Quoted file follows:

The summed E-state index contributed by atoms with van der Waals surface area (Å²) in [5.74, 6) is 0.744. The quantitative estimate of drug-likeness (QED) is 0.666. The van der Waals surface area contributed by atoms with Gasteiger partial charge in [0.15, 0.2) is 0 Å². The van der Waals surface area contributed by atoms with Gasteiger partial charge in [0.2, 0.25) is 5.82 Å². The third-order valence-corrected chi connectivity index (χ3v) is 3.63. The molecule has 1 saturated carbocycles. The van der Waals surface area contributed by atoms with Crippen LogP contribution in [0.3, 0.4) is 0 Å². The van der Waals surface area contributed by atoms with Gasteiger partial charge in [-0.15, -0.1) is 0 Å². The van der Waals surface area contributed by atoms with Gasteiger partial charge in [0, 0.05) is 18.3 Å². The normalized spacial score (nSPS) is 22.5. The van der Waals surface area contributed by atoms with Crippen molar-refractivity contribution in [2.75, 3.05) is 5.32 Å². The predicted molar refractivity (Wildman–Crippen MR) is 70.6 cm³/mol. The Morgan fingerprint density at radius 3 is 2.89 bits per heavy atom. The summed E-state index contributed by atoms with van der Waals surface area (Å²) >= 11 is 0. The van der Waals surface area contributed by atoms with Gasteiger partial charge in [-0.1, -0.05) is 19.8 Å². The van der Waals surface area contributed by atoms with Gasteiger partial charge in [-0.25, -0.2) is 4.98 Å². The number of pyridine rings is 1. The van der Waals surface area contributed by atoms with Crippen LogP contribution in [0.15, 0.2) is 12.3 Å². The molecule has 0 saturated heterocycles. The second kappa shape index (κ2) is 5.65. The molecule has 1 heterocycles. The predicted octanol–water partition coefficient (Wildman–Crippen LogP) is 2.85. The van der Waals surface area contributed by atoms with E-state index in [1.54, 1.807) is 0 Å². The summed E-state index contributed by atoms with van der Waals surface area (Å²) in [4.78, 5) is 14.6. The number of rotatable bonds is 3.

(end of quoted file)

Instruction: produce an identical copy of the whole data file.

The summed E-state index contributed by atoms with van der Waals surface area (Å²) in [5.74, 6) is 0.744. The quantitative estimate of drug-likeness (QED) is 0.666. The van der Waals surface area contributed by atoms with Gasteiger partial charge in [0.15, 0.2) is 0 Å². The van der Waals surface area contributed by atoms with Gasteiger partial charge in [0.2, 0.25) is 5.82 Å². The third-order valence-corrected chi connectivity index (χ3v) is 3.63. The molecule has 1 saturated carbocycles. The van der Waals surface area contributed by atoms with Crippen LogP contribution in [0.3, 0.4) is 0 Å². The van der Waals surface area contributed by atoms with Gasteiger partial charge in [-0.15, -0.1) is 0 Å². The van der Waals surface area contributed by atoms with Gasteiger partial charge in [0, 0.05) is 18.3 Å². The normalized spacial score (nSPS) is 22.5. The van der Waals surface area contributed by atoms with Crippen molar-refractivity contribution in [2.75, 3.05) is 5.32 Å². The predicted molar refractivity (Wildman–Crippen MR) is 70.6 cm³/mol. The Morgan fingerprint density at radius 3 is 2.89 bits per heavy atom. The summed E-state index contributed by atoms with van der Waals surface area (Å²) >= 11 is 0. The van der Waals surface area contributed by atoms with Gasteiger partial charge in [-0.1, -0.05) is 19.8 Å². The van der Waals surface area contributed by atoms with Gasteiger partial charge in [-0.25, -0.2) is 4.98 Å². The number of pyridine rings is 1. The van der Waals surface area contributed by atoms with Crippen LogP contribution in [0.15, 0.2) is 12.3 Å². The molecule has 0 saturated heterocycles. The second kappa shape index (κ2) is 5.65. The molecule has 1 heterocycles. The predicted octanol–water partition coefficient (Wildman–Crippen LogP) is 2.85. The van der Waals surface area contributed by atoms with E-state index in [1.54, 1.807) is 0 Å². The summed E-state index contributed by atoms with van der Waals surface area (Å²) in [4.78, 5) is 14.6. The number of rotatable bonds is 3.